I won’t dwell too long on the embarrassment of Old Trafford, but you’d think if you gave a penalty to the fifth best ranked player in Europe and put him up against a young and short-on-confidence goalkeeper, he’d score every time. Not in the case of RvP against De Gea. Yep, you read that right: Robin van Persie is ranked fifth best player in the five major European leagues in the latest Castrol rankings, which cover up to the end of last season. To be fair, he was on very good goalscoring form, particularly away from home – maybe he is just not so good on penalties.
It’s no surprise that Messi is number one in the rankings – if he wasn’t, the people who work them out would probably have had to fix it to prevent people asking why the hell not. Maybe they did, because to be honest these rankings seem a little unscientific. The castrolfootball website has an explanation of how they’re worked out here, but some of the actual positions in the rankings still look a bit flakey to me. I was alerted to the Castrol rankings by The Times sports section and their ‘Fink Tank’ feature, which seems to swear by them. So I’d assumed they must be pretty scientific and accurate.
In theory it all sounds good. They look at every touch from every player in every game of the English, French, Spanish, German and Italian top divisions, assess how effective it was in helping or hindering their team, including obvious stuff like whether they tackled successfully or found a team mate with a pass, but also which area of the field it was in, and they give points for every aspect. Scores are also weighted so that you get more points for doing well in the Premier League than the French league, and more again for Champions League matches as these are perceived as the highest standard. Then they divide by the number of minutes on the field, because clearly someone who plays every minute of every match has more opportunity to rack up points.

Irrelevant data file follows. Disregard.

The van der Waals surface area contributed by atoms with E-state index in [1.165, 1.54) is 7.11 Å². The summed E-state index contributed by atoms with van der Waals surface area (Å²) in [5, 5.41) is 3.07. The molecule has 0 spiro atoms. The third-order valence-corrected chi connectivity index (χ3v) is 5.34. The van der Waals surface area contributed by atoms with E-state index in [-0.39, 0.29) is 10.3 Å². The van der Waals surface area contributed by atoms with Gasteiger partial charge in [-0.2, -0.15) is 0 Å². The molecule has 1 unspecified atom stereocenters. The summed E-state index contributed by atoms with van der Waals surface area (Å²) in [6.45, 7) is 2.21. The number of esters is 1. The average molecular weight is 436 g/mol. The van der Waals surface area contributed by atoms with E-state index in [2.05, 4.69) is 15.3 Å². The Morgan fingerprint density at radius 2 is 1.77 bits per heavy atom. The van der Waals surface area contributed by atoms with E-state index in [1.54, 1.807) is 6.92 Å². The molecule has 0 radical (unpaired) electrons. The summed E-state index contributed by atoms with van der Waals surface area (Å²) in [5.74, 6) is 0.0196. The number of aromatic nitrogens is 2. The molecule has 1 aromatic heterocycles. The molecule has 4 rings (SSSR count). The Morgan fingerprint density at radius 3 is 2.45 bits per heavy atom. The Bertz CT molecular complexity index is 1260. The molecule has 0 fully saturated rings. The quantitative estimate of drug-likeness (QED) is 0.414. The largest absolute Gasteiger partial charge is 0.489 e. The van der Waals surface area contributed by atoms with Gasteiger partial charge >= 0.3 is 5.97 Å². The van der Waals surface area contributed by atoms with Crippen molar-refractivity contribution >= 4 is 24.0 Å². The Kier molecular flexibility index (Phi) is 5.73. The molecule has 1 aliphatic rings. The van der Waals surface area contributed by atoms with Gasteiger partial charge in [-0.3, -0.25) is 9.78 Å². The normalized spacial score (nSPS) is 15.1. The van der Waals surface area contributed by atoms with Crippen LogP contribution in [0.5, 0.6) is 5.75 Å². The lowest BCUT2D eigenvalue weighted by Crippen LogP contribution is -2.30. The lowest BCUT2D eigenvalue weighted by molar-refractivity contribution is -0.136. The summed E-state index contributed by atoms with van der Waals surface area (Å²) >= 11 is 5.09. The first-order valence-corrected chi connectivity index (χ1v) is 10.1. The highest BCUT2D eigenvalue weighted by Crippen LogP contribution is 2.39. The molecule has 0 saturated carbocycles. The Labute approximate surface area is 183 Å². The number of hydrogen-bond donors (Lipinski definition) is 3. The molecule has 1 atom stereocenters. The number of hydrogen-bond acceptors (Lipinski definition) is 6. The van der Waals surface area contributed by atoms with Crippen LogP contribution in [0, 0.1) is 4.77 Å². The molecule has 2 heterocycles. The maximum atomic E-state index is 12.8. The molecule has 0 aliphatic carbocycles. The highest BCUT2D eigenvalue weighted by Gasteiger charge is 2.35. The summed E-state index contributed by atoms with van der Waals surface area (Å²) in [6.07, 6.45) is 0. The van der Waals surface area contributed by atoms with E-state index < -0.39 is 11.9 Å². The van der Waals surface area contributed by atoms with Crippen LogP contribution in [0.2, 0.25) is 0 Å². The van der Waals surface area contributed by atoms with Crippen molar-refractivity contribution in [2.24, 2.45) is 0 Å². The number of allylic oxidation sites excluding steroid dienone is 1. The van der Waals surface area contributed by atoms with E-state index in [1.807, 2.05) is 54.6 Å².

All this is fair enough, but where it falls down a bit is that they use 2000 minutes (which is roughly half a season) as the minimum divisor for final points. So anyone playing less than 2000 minutes in the season is at a disadvantage. Thus we get Aaron Ramsey at 1836 and even more bizarrely Thomas Vermaelen at number 1732, both having missed much of last season.
However, ignoring ones we know are affected by absences, where are the other Arsenal players compared to our English rivals? (I was going to say ‘title rivals’ but I think we can forget that this year.)
Behind Van Persie is Gervinho at 28, Walcott at 53 and Arshavin at 71. Cesc is at 70, having been top 30 at the start of last season. I think I would rather have Cesc than either Arshavin or Walcott.
I won’t list every position of every player, but for simple comparison these are the numbers of players the biggest English clubs and Tottenham have in the top 100 and 200:
Club Top 100 101-200
Chelsea 7 5
Man Utd 6 6
Arsenal 4 2
Man City 4 1
Liverpool 3 2
Everton 2 4
Spurs 2 2
Now, like I said I don’t regard these rankings as infallible, but come on then Arsène, tell us our squad is as strong as any other in England.
Interestingly Joey Barton was Newcastle’s highest ranked player last season and they’ve decided to let him go for nothing. That probably tells anyone all they need to know about his character.
Barca, by the way, have 15 players in the top 100, including eight in the top 30.
Even more amazingly, Chamakh is number 140. How the hell did that happen? He’s looked like a Sunday league player for months. By contrast, Modric, who played all of last season including in the Champions League, has never got into the top 150 and currently languishes at number 325. It’s been suggested we slap in a £35m bid for him, because we’ve got money, he wants to go somewhere, it would annoy the Spuds and he’s available (at least in his own head). But if you believe the rankings, why would anyone want to pay more than £5m for someone who ranks that low?
Meanwhile Gary Cahill is currently at 806, and didn’t get in the top 700 last season. This either makes a mockery of claims he’s worth any number of millions that’s in double figures and would improve Arsenal’s defence, or these stats aren’t much use.